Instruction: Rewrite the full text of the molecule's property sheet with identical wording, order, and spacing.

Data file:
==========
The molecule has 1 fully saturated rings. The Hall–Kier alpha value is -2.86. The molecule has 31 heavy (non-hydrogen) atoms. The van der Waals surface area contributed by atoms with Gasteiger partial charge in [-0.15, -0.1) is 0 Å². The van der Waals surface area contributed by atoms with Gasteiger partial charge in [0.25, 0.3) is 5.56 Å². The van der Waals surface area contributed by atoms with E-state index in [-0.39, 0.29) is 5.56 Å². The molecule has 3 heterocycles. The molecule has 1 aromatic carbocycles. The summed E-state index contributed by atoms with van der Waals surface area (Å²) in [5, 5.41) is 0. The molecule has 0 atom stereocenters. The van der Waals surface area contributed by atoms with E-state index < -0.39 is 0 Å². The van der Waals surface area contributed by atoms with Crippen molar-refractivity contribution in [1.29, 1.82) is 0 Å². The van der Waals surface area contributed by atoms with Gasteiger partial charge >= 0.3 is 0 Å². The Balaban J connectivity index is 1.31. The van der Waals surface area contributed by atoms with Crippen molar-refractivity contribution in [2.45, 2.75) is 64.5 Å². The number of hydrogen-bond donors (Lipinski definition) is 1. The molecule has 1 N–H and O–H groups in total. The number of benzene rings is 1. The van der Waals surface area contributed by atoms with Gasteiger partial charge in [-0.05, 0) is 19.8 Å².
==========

The molecule has 1 fully saturated rings. The Hall–Kier alpha value is -2.86. The molecule has 31 heavy (non-hydrogen) atoms. The van der Waals surface area contributed by atoms with Gasteiger partial charge in [-0.15, -0.1) is 0 Å². The van der Waals surface area contributed by atoms with Gasteiger partial charge in [0.25, 0.3) is 5.56 Å². The van der Waals surface area contributed by atoms with E-state index in [-0.39, 0.29) is 5.56 Å². The molecule has 3 heterocycles. The molecule has 1 aromatic carbocycles. The summed E-state index contributed by atoms with van der Waals surface area (Å²) in [5, 5.41) is 0. The molecule has 0 atom stereocenters. The van der Waals surface area contributed by atoms with E-state index < -0.39 is 0 Å². The van der Waals surface area contributed by atoms with Crippen molar-refractivity contribution in [1.29, 1.82) is 0 Å². The van der Waals surface area contributed by atoms with Gasteiger partial charge >= 0.3 is 0 Å². The Balaban J connectivity index is 1.31. The van der Waals surface area contributed by atoms with Crippen molar-refractivity contribution in [2.45, 2.75) is 64.5 Å². The number of hydrogen-bond donors (Lipinski definition) is 1. The molecule has 1 N–H and O–H groups in total. The number of benzene rings is 1. The van der Waals surface area contributed by atoms with Gasteiger partial charge in [-0.05, 0) is 19.8 Å².